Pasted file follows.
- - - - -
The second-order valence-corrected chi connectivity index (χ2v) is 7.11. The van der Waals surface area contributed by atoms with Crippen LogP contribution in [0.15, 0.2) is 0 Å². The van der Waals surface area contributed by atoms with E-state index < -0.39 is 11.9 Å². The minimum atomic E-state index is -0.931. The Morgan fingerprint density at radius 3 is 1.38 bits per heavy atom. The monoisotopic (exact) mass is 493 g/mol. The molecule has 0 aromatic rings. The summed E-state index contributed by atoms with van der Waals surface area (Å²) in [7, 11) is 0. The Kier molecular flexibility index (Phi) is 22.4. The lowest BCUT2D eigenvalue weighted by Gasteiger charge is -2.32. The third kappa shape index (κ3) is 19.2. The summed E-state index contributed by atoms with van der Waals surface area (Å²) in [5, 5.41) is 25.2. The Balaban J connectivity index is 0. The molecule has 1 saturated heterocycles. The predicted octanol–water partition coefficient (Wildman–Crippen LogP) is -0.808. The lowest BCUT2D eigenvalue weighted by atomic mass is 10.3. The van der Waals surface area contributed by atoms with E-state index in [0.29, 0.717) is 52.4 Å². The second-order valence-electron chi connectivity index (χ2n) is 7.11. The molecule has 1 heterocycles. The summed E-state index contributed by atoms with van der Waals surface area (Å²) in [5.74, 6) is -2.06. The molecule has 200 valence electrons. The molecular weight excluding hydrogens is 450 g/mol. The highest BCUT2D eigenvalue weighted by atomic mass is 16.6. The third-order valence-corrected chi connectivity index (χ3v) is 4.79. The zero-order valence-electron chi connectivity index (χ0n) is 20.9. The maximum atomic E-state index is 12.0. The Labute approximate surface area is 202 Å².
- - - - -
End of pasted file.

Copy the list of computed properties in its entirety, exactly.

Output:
The second-order valence-corrected chi connectivity index (χ2v) is 7.11. The van der Waals surface area contributed by atoms with Crippen LogP contribution in [0.15, 0.2) is 0 Å². The van der Waals surface area contributed by atoms with E-state index < -0.39 is 11.9 Å². The minimum atomic E-state index is -0.931. The Morgan fingerprint density at radius 3 is 1.38 bits per heavy atom. The monoisotopic (exact) mass is 493 g/mol. The molecule has 0 aromatic rings. The summed E-state index contributed by atoms with van der Waals surface area (Å²) in [7, 11) is 0. The Kier molecular flexibility index (Phi) is 22.4. The lowest BCUT2D eigenvalue weighted by Gasteiger charge is -2.32. The third kappa shape index (κ3) is 19.2. The summed E-state index contributed by atoms with van der Waals surface area (Å²) in [5, 5.41) is 25.2. The Balaban J connectivity index is 0. The molecule has 1 saturated heterocycles. The predicted octanol–water partition coefficient (Wildman–Crippen LogP) is -0.808. The lowest BCUT2D eigenvalue weighted by atomic mass is 10.3. The van der Waals surface area contributed by atoms with E-state index in [0.29, 0.717) is 52.4 Å². The second-order valence-electron chi connectivity index (χ2n) is 7.11. The molecule has 1 heterocycles. The summed E-state index contributed by atoms with van der Waals surface area (Å²) in [5.74, 6) is -2.06. The molecule has 200 valence electrons. The molecular weight excluding hydrogens is 450 g/mol. The highest BCUT2D eigenvalue weighted by atomic mass is 16.6. The third-order valence-corrected chi connectivity index (χ3v) is 4.79. The zero-order valence-electron chi connectivity index (χ0n) is 20.9. The maximum atomic E-state index is 12.0. The Labute approximate surface area is 202 Å².